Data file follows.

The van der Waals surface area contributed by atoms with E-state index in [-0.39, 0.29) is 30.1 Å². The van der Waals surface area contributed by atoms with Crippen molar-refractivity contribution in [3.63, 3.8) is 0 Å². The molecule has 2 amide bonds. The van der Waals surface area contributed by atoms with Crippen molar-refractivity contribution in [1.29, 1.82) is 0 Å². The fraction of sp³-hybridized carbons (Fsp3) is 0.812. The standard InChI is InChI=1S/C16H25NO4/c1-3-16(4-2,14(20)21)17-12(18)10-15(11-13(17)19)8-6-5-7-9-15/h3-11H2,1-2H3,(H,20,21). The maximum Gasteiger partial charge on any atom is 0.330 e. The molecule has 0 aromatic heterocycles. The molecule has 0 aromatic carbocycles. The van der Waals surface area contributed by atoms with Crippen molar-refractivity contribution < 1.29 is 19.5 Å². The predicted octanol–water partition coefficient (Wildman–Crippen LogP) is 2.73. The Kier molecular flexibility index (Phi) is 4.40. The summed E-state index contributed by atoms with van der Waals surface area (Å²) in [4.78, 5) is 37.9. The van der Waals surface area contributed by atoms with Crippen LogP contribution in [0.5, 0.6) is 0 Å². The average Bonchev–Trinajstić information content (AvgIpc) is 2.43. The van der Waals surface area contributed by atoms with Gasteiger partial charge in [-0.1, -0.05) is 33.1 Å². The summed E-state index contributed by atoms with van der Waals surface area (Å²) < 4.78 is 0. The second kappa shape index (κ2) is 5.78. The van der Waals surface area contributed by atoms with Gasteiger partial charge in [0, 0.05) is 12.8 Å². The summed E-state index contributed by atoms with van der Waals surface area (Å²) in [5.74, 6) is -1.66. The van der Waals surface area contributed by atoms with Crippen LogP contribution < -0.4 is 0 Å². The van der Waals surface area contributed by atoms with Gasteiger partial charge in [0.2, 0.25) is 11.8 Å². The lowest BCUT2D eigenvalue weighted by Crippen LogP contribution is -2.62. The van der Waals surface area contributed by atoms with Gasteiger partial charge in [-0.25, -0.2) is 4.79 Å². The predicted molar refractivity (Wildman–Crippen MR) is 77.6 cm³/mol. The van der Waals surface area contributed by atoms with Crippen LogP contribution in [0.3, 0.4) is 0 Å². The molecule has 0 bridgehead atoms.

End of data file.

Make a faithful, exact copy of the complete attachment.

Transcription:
The van der Waals surface area contributed by atoms with E-state index in [-0.39, 0.29) is 30.1 Å². The van der Waals surface area contributed by atoms with Crippen molar-refractivity contribution in [3.63, 3.8) is 0 Å². The molecule has 2 amide bonds. The van der Waals surface area contributed by atoms with Crippen molar-refractivity contribution in [1.29, 1.82) is 0 Å². The fraction of sp³-hybridized carbons (Fsp3) is 0.812. The standard InChI is InChI=1S/C16H25NO4/c1-3-16(4-2,14(20)21)17-12(18)10-15(11-13(17)19)8-6-5-7-9-15/h3-11H2,1-2H3,(H,20,21). The maximum Gasteiger partial charge on any atom is 0.330 e. The molecule has 0 aromatic heterocycles. The molecule has 0 aromatic carbocycles. The van der Waals surface area contributed by atoms with Crippen molar-refractivity contribution < 1.29 is 19.5 Å². The predicted octanol–water partition coefficient (Wildman–Crippen LogP) is 2.73. The Kier molecular flexibility index (Phi) is 4.40. The summed E-state index contributed by atoms with van der Waals surface area (Å²) in [4.78, 5) is 37.9. The van der Waals surface area contributed by atoms with Crippen LogP contribution in [0.5, 0.6) is 0 Å². The average Bonchev–Trinajstić information content (AvgIpc) is 2.43. The van der Waals surface area contributed by atoms with Gasteiger partial charge in [-0.1, -0.05) is 33.1 Å². The summed E-state index contributed by atoms with van der Waals surface area (Å²) < 4.78 is 0. The second kappa shape index (κ2) is 5.78. The van der Waals surface area contributed by atoms with Gasteiger partial charge in [0, 0.05) is 12.8 Å². The summed E-state index contributed by atoms with van der Waals surface area (Å²) in [5.74, 6) is -1.66. The van der Waals surface area contributed by atoms with Crippen LogP contribution < -0.4 is 0 Å². The van der Waals surface area contributed by atoms with Gasteiger partial charge in [0.2, 0.25) is 11.8 Å². The lowest BCUT2D eigenvalue weighted by Crippen LogP contribution is -2.62. The van der Waals surface area contributed by atoms with Gasteiger partial charge in [-0.25, -0.2) is 4.79 Å². The predicted molar refractivity (Wildman–Crippen MR) is 77.6 cm³/mol. The van der Waals surface area contributed by atoms with Crippen LogP contribution in [0.3, 0.4) is 0 Å². The molecule has 0 bridgehead atoms.